The NNPC chief thanked President Muhammadu Buhari for giving him the utmost support to the project. This, however, might not be a surprise to Nigerians as some of the refineries were constructed during his tenure in the 1980s as  the Minister of Petroleum, he added.

He thanked the investment partners and the management of the NLNG for their tenacity in staying committed to the project despite  the challenges, adding that  the President’s desire was to drive the NLNG to establish Train 12 soonest.

The Managing Director of Shell, who was represented by Mr. Henry Bristol, the Managing Director of Total, Mr. Mike Sangster and the Managing Director of ENI, who was represented by Mr. Peter Costello,  expressed the commitment of their firms to the realisation of the project.

Train 7 would boost the production capacity of NLNG’s current six Trains by 35 per cent from 22million tonnes per annum (MTPA) to 30MTPA and increase its competitiveness in the global LNG market.

According to stakeholders, the consummation of the processes leading to the Train 7 FID, was worthy of commendation, especially the  leadership role of the Kyari, who demonstrated immense dexterity to actualise the decision. He expressed the commitment of the oil industry leaders to buoy its contribution to the economy.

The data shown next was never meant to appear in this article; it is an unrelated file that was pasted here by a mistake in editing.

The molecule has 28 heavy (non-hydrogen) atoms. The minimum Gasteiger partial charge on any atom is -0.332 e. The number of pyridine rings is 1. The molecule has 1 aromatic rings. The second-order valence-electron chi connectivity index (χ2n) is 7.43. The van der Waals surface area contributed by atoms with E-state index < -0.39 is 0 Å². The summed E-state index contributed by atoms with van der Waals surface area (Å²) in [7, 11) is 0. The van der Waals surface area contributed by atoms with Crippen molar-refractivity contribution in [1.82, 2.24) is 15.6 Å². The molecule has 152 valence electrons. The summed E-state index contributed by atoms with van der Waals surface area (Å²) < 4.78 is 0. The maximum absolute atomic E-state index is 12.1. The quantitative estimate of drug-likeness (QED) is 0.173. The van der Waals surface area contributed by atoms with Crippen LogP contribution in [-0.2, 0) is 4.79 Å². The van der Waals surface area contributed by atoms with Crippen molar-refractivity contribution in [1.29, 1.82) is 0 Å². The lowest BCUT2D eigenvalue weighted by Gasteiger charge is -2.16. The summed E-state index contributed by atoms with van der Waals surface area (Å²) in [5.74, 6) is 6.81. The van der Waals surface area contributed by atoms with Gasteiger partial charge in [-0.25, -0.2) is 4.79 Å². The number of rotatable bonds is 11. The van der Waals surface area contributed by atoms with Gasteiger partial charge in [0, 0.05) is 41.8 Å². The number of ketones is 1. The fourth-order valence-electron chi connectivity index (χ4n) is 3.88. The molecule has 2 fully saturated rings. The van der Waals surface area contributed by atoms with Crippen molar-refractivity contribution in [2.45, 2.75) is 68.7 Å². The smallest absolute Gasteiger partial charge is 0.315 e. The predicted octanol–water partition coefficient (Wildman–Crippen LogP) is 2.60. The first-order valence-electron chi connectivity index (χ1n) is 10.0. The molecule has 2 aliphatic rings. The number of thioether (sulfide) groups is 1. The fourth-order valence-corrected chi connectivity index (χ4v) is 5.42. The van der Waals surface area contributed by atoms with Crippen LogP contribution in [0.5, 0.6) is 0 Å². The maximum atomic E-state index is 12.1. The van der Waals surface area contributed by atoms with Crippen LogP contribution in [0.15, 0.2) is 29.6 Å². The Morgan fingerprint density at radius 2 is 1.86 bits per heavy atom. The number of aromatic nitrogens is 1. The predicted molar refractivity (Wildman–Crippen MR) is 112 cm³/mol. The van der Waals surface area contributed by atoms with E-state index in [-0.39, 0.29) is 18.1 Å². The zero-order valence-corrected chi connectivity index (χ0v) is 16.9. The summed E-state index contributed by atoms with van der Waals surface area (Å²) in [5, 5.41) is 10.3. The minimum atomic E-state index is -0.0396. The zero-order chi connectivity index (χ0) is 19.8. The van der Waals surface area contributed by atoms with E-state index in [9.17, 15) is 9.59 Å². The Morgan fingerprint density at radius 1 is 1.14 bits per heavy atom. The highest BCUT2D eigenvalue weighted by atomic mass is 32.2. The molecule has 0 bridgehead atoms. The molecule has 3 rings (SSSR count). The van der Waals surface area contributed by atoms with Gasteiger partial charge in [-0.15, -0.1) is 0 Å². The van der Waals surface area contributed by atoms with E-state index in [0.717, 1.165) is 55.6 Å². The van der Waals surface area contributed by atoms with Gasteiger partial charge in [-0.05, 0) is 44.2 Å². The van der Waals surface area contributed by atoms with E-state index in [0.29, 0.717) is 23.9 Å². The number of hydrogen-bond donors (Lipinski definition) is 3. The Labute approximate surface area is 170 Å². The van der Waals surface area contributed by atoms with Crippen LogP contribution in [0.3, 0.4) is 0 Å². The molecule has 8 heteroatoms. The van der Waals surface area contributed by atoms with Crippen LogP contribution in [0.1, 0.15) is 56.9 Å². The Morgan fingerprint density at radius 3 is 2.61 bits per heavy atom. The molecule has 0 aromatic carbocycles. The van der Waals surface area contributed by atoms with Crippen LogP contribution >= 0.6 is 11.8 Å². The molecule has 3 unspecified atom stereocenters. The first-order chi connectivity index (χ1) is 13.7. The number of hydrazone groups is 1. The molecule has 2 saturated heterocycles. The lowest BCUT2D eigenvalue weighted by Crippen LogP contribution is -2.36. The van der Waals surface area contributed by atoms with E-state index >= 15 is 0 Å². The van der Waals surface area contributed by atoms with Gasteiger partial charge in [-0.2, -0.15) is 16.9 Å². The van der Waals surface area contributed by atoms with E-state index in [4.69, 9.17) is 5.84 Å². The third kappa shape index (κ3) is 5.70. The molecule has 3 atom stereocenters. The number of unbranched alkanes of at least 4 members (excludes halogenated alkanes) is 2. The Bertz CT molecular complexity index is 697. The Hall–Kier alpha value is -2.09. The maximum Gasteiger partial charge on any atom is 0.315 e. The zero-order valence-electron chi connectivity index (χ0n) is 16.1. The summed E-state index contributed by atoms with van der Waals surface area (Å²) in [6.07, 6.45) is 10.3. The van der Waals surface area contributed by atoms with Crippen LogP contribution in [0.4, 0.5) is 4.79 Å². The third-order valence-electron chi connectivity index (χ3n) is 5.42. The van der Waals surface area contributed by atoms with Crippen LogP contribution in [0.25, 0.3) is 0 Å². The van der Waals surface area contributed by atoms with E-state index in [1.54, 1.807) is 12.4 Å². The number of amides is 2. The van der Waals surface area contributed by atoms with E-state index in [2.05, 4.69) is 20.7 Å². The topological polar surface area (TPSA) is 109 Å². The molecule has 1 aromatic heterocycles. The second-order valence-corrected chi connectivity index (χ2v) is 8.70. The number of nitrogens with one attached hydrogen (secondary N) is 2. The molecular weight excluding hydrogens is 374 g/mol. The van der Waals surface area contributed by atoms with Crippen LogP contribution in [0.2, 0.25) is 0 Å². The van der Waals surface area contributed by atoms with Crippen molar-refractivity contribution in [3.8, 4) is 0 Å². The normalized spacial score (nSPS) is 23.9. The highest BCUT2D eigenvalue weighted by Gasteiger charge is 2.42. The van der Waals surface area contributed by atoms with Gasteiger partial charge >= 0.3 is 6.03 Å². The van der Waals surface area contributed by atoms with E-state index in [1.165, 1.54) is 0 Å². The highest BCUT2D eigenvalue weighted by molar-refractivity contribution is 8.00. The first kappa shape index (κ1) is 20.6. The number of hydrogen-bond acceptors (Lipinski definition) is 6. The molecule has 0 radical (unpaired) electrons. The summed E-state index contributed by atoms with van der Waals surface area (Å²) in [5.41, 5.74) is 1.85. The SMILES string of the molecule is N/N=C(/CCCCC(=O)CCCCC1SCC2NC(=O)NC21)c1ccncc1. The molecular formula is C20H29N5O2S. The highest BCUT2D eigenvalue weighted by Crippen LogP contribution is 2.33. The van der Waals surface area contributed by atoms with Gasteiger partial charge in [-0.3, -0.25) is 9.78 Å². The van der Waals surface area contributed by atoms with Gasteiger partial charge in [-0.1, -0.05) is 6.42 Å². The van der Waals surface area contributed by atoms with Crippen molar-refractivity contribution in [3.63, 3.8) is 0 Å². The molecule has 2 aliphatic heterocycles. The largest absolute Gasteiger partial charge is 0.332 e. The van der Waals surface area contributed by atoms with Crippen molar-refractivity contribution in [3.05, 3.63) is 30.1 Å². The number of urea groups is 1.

The NCDMB Executive Secretary said Train 7, like other forthcoming major projects in the oil and gas sector, must leave a legacy facility, just like Total’s Egina deepwater, which catalysed the development of floating production, storage and offloading (FPSO) integration facility in Lagos.

He explained that the expected job explosion from Train 7 is banked on the Nigerian Content Plan, which provides for 100 per cent engineering of non-cryogenic areas in-country. The total in-country engineering man hours is set at 55 per cent, which exceeds the minimum level stipulated in the NOGICD Act.

“It will also provide great opportunities for the utilisation of local goods and services in addition to enhancing and developing new capacities and capabilities for the local supply chain.

There will be 100 percent local procurement of all LV cables and HV cables, all non-cryogenic valves, protective coatings, and all sacrifice anodes. 70 per cent of all non-cryogenic pumps and control valves will be assembled in-country.

“Other spin-off opportunities would include logistics, equipment leasing, insurance, hotels, office supplies, aviation and haulage,” he added.

Wabote pointed out that the increased number of NLNG Trains would also provide huge business opportunities for local businesses to build capabilities in the maintenance of LNG plants, especially in cryogenics.

The project would also catalyse other upstream gas supply projects required to keep the LNG train busy and make stranded gas fields in the shallow and deep offshore in the area economical.